Hue Jackson’s January arrival as Cleveland’s next head coach immediately triggered optimism in the Rock and Roll Capital of the World. Burdened with turning the lowly something-less Browns into the first bit of something they’ve had since 1999, Jackson has taken the I-see-potential approach and draped his players in jerseys of praise and excitement.
Especially when it comes to the Dukes of Hazard (spelled ‘Hazard’ for risk, chance, you get it), Duke Johnson.
During his Rookie year, the Miami Hurricanes star wasn’t a bell-cow runner, per se, but he did secure a very solid 61 receptions – making him just the ninth player and eighth back in league history to record 60-plus catches as a rookie. Film watchers will blame it on garbage time, but Duke Johnson’s pure athletic prowess can’t be ignored. Sure, 5-foot-9 and 210 pounds doesn’t scream intimidation, but height and girth (or lack thereof) never slowed Frank Gore, Darren Sproles, or Barry Sanders. The feisty and multi-tapped threat can double as a hot receiver out of the backfield for confidence-damaged Robert Griffin III and really be a wild card for this underrated offense.
Good vision as a pass catcher, superb lateral movement, and the ability to thrive with three different Cleveland quarterbacks during his rookie season are all positives marked on his scouting report. Heck, even weather doesn’t slow this guy down, as Johnson dominated a snowy December against the postseason-bound Pittsburgh Steelers..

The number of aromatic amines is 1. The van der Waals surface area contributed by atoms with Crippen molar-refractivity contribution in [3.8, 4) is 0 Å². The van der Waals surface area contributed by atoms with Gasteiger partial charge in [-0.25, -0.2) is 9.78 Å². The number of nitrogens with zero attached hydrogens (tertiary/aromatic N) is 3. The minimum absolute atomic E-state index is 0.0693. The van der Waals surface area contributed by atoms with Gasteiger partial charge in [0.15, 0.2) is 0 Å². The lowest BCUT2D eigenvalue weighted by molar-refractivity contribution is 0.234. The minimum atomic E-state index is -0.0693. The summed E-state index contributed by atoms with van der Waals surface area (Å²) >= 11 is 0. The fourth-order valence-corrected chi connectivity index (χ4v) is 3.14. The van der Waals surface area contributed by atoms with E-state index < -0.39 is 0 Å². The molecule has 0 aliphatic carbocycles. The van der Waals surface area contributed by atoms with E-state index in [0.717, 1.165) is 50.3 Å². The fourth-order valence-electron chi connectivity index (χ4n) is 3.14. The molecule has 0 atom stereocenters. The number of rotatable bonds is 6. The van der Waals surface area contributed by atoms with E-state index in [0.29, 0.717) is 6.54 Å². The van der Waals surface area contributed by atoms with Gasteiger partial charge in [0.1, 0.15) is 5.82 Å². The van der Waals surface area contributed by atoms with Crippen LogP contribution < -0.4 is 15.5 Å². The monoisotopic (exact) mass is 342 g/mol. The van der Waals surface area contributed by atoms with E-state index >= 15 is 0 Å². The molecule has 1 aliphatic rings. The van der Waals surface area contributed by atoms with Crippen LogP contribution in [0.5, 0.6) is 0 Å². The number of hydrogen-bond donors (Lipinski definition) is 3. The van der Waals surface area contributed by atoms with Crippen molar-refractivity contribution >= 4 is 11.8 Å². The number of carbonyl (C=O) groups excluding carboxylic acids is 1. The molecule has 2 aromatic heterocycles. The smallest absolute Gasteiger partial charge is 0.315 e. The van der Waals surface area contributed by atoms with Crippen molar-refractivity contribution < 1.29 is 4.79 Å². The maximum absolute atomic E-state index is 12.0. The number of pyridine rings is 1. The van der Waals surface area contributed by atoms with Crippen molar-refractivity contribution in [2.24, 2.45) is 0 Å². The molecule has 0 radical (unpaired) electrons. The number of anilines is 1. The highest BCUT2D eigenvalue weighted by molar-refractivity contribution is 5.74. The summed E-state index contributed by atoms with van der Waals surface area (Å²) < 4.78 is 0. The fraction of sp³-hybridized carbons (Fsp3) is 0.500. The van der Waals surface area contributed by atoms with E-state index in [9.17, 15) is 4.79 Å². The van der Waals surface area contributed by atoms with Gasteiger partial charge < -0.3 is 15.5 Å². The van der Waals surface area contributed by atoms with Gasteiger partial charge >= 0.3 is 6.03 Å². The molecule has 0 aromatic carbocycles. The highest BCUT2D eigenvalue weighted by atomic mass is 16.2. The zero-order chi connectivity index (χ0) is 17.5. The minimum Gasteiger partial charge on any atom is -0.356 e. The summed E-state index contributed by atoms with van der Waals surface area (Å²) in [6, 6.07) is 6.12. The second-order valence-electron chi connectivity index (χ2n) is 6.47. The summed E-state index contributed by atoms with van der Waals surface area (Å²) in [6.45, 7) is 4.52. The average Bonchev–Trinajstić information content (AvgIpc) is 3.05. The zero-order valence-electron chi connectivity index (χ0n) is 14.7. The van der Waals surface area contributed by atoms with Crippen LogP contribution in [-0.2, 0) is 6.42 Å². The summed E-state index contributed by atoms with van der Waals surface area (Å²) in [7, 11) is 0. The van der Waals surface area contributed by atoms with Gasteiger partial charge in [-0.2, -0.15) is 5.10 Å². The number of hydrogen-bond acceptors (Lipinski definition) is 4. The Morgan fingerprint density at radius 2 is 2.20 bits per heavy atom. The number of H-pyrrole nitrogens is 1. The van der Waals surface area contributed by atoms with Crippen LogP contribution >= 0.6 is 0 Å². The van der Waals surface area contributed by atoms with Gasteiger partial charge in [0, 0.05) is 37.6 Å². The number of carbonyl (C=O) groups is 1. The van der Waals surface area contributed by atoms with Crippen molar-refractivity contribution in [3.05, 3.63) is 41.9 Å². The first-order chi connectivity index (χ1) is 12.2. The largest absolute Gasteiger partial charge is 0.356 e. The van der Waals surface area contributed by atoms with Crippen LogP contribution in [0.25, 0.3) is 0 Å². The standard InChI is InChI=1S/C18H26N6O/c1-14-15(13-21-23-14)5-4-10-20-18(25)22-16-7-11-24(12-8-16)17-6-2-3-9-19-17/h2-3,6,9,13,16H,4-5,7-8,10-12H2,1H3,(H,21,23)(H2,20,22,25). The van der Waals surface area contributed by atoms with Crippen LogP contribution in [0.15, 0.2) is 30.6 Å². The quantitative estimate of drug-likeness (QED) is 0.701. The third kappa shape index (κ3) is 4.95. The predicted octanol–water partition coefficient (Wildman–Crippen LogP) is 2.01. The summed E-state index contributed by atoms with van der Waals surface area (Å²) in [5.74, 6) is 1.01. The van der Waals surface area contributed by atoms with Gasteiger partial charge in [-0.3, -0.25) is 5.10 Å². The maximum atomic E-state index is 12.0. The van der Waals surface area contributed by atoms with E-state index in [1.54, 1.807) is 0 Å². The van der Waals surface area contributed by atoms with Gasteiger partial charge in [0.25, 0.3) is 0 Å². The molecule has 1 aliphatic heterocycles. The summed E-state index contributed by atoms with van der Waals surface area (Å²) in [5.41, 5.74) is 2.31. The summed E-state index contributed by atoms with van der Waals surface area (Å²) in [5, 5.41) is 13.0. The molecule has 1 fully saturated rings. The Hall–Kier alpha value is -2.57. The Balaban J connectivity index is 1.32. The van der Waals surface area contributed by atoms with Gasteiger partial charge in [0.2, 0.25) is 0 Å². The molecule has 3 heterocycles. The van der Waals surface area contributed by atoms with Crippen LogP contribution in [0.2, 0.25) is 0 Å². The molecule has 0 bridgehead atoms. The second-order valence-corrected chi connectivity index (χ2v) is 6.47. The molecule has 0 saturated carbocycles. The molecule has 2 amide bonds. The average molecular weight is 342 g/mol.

He’s naturally been compared to Giovani Bernard and Brian Westbrook by Browns General Manager Ray Farmer. Throw LeSean McCoy in there and we’ve got a trifecta of versatility.
The Bernard comparison is most significant, considering Hue Jackson unleashed the versatile Bengal in a committee with power runner Jeremy Hill during his time in Cincinnatti – fantasy footballers know what I’m talking about.
However, while we’ve heavily spotlighted the Duke’s undeniable ability as a receiving threat, he’s arguably underrated as a runner. Duke was Miami’s career leader in rushing yards in college, finishing with 1,652 yards as a senior and 26 rushing touchdowns over three seasons.
Despite only 104 runs as a rookie, Johnson severely impressed in a grueling late-season loss to Seattle, which ended in a breathtaking stiff-arm on Pro-Bowl safety Earl Thomas..
And remember, most of his rookie year was buried in Johnny Manziel’s flat-passing inefficiency of 2015, meaning any downfield throws are sure to open up the box for Johnson and co.
Now that he’s reportedly set to return kicks, the sky is the limit for the Duke.